Design

This evaluation included a design phase, wherein the following tasks were completed:

  • Site visits—the consultants visited the service site in Corner Brook on two occasions, conducting most of the personal interviews with staff and steering committee members in person. The staff provided a presentation / overview of services. Forms and utilization information were also submitted.
  • Review of written materials (policies, program descriptions, statistics)—the consultants reviewed a comprehensive array of written materials relating to FJSW, including: a rationale and vision, mission, beliefs and goals; a description of its organizational structure; a brief description of its program development; a detailed education program; a domestic violence policy; information for clients and staff on the mediation process and a code of conduct; a public family law guide; detailed information on recalculation; and comprehensive statistics on program utilization.
  • Review and refinement of research questions, information sources and success indicators—research questions were developed for use in evaluating FJSW and another program being implemented in Central Newfoundland (Family Justice Services Central). When these projects were separated, the list of questions for FJSW was redone, with substantial input from FJSW.
  • Development of tools (survey instrument and key informant guides)—the consultants developed a survey instrument to be used with clients, in consultation with the staff of FJSW and federal and provincial justice officials.
  • Design report—a design report was completed, with the refined research questions, instruments, tools and information sources identified.

Administrative Data / Document Review

The consultants received and reviewed several documents from the FJSW program, including:

  • An information pamphlet.
  • Policy documents, including a domestic violence policy.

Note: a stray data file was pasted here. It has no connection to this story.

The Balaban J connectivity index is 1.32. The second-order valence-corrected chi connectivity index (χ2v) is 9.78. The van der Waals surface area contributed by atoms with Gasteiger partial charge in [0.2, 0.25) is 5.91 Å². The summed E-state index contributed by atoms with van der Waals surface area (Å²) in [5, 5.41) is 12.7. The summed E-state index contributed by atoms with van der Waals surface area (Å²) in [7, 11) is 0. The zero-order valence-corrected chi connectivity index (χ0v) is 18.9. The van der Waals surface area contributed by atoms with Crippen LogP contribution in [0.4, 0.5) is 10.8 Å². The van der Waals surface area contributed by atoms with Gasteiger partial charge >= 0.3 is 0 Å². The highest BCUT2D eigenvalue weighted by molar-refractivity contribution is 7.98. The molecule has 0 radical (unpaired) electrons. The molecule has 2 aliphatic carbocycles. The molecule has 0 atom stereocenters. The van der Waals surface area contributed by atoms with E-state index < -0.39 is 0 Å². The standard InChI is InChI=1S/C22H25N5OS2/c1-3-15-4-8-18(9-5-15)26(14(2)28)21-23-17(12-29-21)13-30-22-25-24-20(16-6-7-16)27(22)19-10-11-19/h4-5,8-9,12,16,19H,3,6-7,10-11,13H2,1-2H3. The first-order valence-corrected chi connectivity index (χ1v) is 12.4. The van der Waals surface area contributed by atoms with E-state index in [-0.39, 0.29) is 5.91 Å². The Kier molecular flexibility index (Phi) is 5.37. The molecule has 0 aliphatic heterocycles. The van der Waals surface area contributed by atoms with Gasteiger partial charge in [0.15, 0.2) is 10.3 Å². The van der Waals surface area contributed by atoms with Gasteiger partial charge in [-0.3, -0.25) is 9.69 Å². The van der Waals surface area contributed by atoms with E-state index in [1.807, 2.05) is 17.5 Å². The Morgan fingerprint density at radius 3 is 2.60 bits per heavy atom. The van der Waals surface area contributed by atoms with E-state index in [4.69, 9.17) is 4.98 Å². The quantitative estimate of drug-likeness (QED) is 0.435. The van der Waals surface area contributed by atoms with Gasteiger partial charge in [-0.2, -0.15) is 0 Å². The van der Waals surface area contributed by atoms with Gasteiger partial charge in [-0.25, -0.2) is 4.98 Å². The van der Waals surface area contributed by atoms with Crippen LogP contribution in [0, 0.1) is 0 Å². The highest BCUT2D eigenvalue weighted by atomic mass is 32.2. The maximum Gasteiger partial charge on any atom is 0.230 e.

• Materials used in client information sessions.
  • Descriptive materials about mediation services.
  • Written program descriptions.
  • Organizational charts.
  • Program statistics.

No formal literature review was called for in the design of this evaluation. It was anticipated that key documents and programs would be identified for the consultants. Relevant documents were reviewed on the suggestion of FJSW and government officials involved in the evaluation. These included:

  • Prior evaluation of Unified Family Court.[4]
  • Provincial rules and legislation with respect to recalculation.[5]
  • A national inventory of government-based services that support the making and enforcement of custody and access decisions.
  • A draft review of Legal Aid services in family law cases in Canada[6].

Key Informant Interviews

Key informants were selected based upon their direct involvement with and knowledge of FJSW, and / or their general position in the government or community. The selection process was conducted in consultation with FJSW and government officials, with efforts made to be inclusive of diverse stakeholders. All those approached agreed to participate and interviews were completed either by phone or in person. Attempts were made to complete all interviews with program staff and steering committee members prior to the client survey, so as to inform its design and to better understand responses. A total of 30 interviews were completed for the evaluation. These included:

  • Provincial government officials (2).
  • Program Steering Committee (5).
  • FJSW staff (4).
  • Judges (4).
  • Court staff (1)—direct discussions were held with Supreme Court staff, but despite numerous attempts, efforts to obtain input from Provincial Court staff were unsuccessful.
  • Private and public lawyers (4).
  • Community agencies (3).
  • Other provincial bodies (7)—Law Society, Legal Aid, Public Legal Information Association of Newfoundland, Canadian Bar Association-Family Law Section and Chief Justices of the Provincial and Supreme Courts.

The protocols used are attached as appendices.

General Survey of Participants

Experienced phone interviewers with a minimum education of a bachelor's degree in the social sciences were identified to conduct the survey. A pre-test was done with the instrument (using five completed survey calls) and minor modifications made as a result. The consultants received a list of 152 clients who had received service through FJSW since its inception and had signed consent forms to be involved in research / evaluation activity. Overall, an estimated 830 clients had used the program since its inception. Using the contact information provided by clients, the research team attempted to complete telephone interviews with as many of the 152 clients as could be reached. At least five attempts were made per contact, at various times of day. A total sample of 86 persons completed the telephone survey, which took approximately one half hour to complete.

The survey sample was distinct in some ways that are important to note. Key characteristics, which may influence the direction of findings to some degree, include: